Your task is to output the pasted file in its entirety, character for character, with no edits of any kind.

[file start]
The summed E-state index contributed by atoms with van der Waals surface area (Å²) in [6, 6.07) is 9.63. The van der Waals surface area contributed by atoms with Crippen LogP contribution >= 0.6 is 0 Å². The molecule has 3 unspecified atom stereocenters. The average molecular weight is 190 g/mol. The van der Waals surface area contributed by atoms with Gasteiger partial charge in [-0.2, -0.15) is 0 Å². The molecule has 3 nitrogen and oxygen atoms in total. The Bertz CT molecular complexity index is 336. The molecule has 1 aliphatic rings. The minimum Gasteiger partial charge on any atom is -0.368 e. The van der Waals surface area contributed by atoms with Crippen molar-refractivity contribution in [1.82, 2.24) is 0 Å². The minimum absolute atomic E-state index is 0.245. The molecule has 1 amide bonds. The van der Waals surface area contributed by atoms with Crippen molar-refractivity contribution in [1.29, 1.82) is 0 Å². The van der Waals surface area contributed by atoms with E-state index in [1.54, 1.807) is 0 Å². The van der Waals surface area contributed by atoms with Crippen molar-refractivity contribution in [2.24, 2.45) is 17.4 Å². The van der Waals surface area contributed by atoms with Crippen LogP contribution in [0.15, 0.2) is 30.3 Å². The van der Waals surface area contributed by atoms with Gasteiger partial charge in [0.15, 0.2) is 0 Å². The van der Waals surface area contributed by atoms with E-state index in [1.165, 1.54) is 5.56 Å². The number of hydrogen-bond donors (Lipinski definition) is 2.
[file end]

The summed E-state index contributed by atoms with van der Waals surface area (Å²) in [6, 6.07) is 9.63. The van der Waals surface area contributed by atoms with Crippen LogP contribution >= 0.6 is 0 Å². The molecule has 3 unspecified atom stereocenters. The average molecular weight is 190 g/mol. The van der Waals surface area contributed by atoms with Gasteiger partial charge in [-0.2, -0.15) is 0 Å². The molecule has 3 nitrogen and oxygen atoms in total. The Bertz CT molecular complexity index is 336. The molecule has 1 aliphatic rings. The minimum Gasteiger partial charge on any atom is -0.368 e. The van der Waals surface area contributed by atoms with Crippen molar-refractivity contribution in [1.82, 2.24) is 0 Å². The minimum absolute atomic E-state index is 0.245. The molecule has 1 amide bonds. The van der Waals surface area contributed by atoms with Crippen molar-refractivity contribution in [1.29, 1.82) is 0 Å². The van der Waals surface area contributed by atoms with E-state index in [1.54, 1.807) is 0 Å². The van der Waals surface area contributed by atoms with Crippen molar-refractivity contribution in [2.24, 2.45) is 17.4 Å². The van der Waals surface area contributed by atoms with Crippen LogP contribution in [0.15, 0.2) is 30.3 Å². The van der Waals surface area contributed by atoms with Gasteiger partial charge in [0.15, 0.2) is 0 Å². The van der Waals surface area contributed by atoms with E-state index in [1.165, 1.54) is 5.56 Å². The number of hydrogen-bond donors (Lipinski definition) is 2.